Having concluded that judicial review of the FOIA decision merits is not barred, we affirm the grant of summary judgment substantially for the reasons stated by the district court. See Wilbur, 273 F.Supp.2d at 124-25. Contrary to Wilbur's assertion on appeal, the fact that responsive documents once existed does not mean that they remain in the CIA's custody today or that the CIA had a duty under FOIA to retain the records. See Yeager v. Drug Enforcement Admin., 678 F.2d 315, 321 (D.C.Cir.1982) (“A requester is entitled only to records that an agency has in fact chosen to create and retain.”); Miller v. United States Dep't of State, 779 F.2d 1378, 1385 (8th Cir.1985) (“The fact that a document once existed does not mean that it now exists; nor does the fact that an agency created a document necessarily imply that the agency has retained it.”). Likewise, the agency's failure to turn up a particular document, or mere speculation that as yet uncovered documents might exist, does not undermine the determination that the agency conducted an adequate search for the requested records. See Iturralde v. Comptroller of Currency, 315 F.3d 311, 314 (D.C.Cir.2003); SafeCard Servs., Inc. v. SEC, 926 F.2d 1197, 1201 (D.C.Cir.1991). In sum, the CIA met its burden on summary judgment to “ demonstrate beyond material doubt that its search was reasonably calculated to uncover all relevant documents.” Nation Magazine v. United States Customs Serv., 71 F.3d 885, 890 (D.C.Cir.1995). Accordingly, the judgment of the district court is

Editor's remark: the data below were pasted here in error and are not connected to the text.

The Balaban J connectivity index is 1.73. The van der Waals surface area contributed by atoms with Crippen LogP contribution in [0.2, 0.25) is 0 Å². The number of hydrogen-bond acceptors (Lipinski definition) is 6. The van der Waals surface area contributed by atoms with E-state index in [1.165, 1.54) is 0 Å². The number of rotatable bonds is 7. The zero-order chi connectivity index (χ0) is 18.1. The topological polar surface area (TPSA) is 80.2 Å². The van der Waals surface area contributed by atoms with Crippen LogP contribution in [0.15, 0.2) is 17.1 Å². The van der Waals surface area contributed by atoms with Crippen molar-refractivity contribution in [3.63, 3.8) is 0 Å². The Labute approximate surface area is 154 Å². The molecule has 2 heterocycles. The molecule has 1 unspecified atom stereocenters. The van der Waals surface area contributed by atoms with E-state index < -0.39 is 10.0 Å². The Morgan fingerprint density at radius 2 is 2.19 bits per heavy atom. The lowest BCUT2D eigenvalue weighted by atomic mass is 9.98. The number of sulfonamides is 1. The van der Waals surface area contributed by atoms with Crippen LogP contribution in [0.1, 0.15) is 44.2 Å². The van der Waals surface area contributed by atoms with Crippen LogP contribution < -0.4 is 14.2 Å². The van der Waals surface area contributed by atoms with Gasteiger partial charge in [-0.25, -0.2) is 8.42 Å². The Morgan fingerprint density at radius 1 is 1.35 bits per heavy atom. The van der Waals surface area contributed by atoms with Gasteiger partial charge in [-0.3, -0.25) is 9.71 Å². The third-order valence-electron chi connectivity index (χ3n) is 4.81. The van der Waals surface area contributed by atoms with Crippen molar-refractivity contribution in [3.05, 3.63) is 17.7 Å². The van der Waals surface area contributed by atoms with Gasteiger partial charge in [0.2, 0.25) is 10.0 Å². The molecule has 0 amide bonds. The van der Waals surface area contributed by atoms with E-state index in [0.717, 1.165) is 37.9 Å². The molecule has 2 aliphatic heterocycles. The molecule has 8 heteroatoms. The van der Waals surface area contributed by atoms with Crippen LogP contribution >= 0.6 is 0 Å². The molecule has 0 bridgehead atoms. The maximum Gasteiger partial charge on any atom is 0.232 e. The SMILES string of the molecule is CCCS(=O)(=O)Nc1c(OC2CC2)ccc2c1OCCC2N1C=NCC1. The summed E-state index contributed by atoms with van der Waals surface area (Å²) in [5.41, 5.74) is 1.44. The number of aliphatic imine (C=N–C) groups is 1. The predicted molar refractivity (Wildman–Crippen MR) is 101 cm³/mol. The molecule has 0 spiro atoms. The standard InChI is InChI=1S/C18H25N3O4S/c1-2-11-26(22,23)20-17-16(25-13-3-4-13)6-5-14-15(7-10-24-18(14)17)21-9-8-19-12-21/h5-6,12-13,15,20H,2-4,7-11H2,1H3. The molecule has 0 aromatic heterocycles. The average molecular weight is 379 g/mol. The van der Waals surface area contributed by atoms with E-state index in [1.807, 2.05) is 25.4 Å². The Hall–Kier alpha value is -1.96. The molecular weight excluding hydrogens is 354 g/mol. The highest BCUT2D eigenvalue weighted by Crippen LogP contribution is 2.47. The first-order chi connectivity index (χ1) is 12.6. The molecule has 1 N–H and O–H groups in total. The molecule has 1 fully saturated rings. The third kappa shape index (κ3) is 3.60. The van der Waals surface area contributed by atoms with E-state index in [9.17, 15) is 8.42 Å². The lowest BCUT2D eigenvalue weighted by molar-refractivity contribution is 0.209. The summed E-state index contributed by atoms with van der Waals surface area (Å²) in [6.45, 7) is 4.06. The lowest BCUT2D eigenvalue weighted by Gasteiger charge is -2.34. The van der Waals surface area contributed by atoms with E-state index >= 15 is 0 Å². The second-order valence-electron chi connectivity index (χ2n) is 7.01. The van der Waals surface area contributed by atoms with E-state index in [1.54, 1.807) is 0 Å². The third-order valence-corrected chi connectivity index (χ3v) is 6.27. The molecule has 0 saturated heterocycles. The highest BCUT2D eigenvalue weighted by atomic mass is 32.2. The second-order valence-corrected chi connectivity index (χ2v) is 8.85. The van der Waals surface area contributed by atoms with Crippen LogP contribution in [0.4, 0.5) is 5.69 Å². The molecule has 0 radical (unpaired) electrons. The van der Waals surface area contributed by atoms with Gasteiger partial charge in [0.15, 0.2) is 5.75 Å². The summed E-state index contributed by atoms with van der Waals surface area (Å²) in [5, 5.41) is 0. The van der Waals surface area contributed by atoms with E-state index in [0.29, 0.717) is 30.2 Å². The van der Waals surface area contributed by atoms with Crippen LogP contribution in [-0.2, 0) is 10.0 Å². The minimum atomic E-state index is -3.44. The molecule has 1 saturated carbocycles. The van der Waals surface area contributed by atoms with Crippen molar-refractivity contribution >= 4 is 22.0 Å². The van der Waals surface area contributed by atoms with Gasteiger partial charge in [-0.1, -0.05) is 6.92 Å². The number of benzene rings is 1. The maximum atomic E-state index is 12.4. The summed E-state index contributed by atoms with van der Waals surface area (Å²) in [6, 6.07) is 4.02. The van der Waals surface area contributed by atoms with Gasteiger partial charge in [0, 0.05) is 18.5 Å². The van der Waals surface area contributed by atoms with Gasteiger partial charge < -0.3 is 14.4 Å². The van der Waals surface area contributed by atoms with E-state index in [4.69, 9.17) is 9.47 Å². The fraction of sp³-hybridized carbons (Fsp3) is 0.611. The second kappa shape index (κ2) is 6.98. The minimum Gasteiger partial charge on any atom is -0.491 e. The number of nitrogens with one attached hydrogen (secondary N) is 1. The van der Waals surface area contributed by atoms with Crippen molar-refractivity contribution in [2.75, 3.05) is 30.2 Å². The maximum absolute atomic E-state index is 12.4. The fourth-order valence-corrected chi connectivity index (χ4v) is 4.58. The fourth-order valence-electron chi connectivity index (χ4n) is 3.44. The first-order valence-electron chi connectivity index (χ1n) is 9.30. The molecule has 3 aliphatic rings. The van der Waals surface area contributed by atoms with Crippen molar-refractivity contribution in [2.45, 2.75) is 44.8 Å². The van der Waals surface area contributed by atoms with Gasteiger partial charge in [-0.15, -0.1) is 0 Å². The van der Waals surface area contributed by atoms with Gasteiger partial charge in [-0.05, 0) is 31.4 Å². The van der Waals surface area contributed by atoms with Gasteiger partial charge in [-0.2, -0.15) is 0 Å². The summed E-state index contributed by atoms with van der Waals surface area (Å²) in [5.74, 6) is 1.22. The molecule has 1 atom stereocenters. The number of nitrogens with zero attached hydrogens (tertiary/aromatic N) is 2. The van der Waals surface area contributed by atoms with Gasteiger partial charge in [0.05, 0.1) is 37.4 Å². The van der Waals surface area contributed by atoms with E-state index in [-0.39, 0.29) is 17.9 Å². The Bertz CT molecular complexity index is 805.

FOOTNOTE. Were the exhaustion requirement jurisdictional, this failure would bar judicial review of the merits. See Steel Co. v. Citizens for a Better Env't, 523 U.S. 83, 93-94, 118 S.Ct. 1003, 140 L.Ed.2d 210 (1998) (rejecting “hypothetical jurisdiction” doctrine under which court assumes subject-matter jurisdiction for sake of deciding merits).
Opinion for the Court filed PER CURIAM.